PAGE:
Cineworld’s share price climbed 2% in early trading in London, after the company's preliminary full-year results showed signs that cinema-goers are returning to the big screen as pandemic-era restrictions are peeled back.
Full-year results show signs of improvement
Today’s preliminary numbers put full-year 2021 revenue at $1.8bn, a rise of 112% from the previous year's $852.3m, while admissions rose by 75.2% to 95.3m. This helped the company post an operating profit of $15.8m, though that may be of only modest comfort when compared to its other liabilities. Losses after tax came in at $566m, a significant improvement on the 2020 loss of $2.65bn, but still indicative of challenging times. Despite management's optimism, some of these challenges will persist this year.
At 95.3m, admissions came in below market expectations, as did full-year revenue when compared to sector peer AMC Entertainment.
The US remains Cineworld’s biggest market, and performance there shows how much further there is to go on the admissions front. In 2019, US admissions were 177.3m, while in 2021 they came in at 56.2m. In the UK, admissions in 2019 were 48.2m, while in 2021 they totalled 18.2m.
Clearly, then, Cineworld still has a long way to go before admissions are back at pre-pandemic levels. The road to recovery will not be easy to navigate, as a cost-of-living squeeze and an uncertain economic outlook in both the UK and US could prompt film fans to tighten the purse strings.
Cineworld share price enjoys a brief respite
Although the Cineworld share price gained ground in early trading this morning, it later slid and by noon was down 0.6% for the day. Taking a longer view, over the last 12 months the stock has had a shocker. This time last year the shares had rallied as high as 120p amid optimism over the post-lockdown reopening of cinemas and other leisure venues, but the shares now sit below 40p.
Although the optimism that cinema revenues would quickly recover has largely disappeared, they have improved in the last six months. In the first half of last year, Cineworld reported revenue of $292.8m, well below the figure reported for the first half of 2020 when cinemas operated as normal until March. In the second half of 2021, revenue grew to just over $1.5bn.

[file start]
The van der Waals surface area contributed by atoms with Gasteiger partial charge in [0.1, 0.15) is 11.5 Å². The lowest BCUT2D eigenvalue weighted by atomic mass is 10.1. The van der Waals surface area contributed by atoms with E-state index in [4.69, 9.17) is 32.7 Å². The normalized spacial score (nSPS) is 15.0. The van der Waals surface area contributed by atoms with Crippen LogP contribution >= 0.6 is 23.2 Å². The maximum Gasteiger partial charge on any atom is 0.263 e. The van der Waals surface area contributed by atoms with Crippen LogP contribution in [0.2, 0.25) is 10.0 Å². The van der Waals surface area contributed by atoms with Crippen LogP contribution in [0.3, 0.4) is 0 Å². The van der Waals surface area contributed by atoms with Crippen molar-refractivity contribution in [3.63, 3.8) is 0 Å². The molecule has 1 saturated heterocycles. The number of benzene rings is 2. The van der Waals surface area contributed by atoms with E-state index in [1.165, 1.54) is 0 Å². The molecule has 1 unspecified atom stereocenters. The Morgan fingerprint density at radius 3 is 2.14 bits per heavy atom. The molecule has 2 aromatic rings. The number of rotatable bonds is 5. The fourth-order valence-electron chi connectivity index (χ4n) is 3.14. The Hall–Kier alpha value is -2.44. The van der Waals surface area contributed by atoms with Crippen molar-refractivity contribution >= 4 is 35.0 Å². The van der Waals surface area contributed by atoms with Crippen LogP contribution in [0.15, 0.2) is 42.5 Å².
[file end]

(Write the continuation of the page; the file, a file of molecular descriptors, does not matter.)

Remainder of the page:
If this second-half performance can be replicated through this year then it's reasonable to assume that in 2022 full-year revenue could top $3bn, although even that would fall some way short of 2019 levels when full-year revenue came in at $4.37bn.
In January, Cineworld reported that group revenue in December came in at 88% of 2019 levels, up from 56% in November – an encouraging development, especially given the restrictions that were imposed to curb the spread of Omicron in December. Cineworld’s US operation led the way, with December revenue at 91% of 2019 levels, while for the UK the figure was 89%.
Cineworld's main headwind remains its recent court case with Cineplex, which Cineworld lost. The Ontario court ordered Cineworld to pay Cineplex damages of C$1.23bn for lost synergies and C$5.5m for lost transaction costs. Cineworld has appealed, which makes sense given its already high level of debt. One questions where they will find the money if the original verdict is upheld. The group has made no provision for any liability in respect of that judgement, highlighting the chain’s precarious financial position.
The silver lining for this year is a strong upcoming film slate, which includes a number of new blockbuster titles including The Batman, Top Gun: Maverick, Jurassic World: Dominion, and a new Fantastic Beasts film, all of which should contribute to a significant pick-up in revenue, provided that Covid disruptions remain in the rear view mirror.
However, despite the positives, with debts of $8.3bn a lot will need to go right for Cineworld if it is to see a sustained improvement in its finances.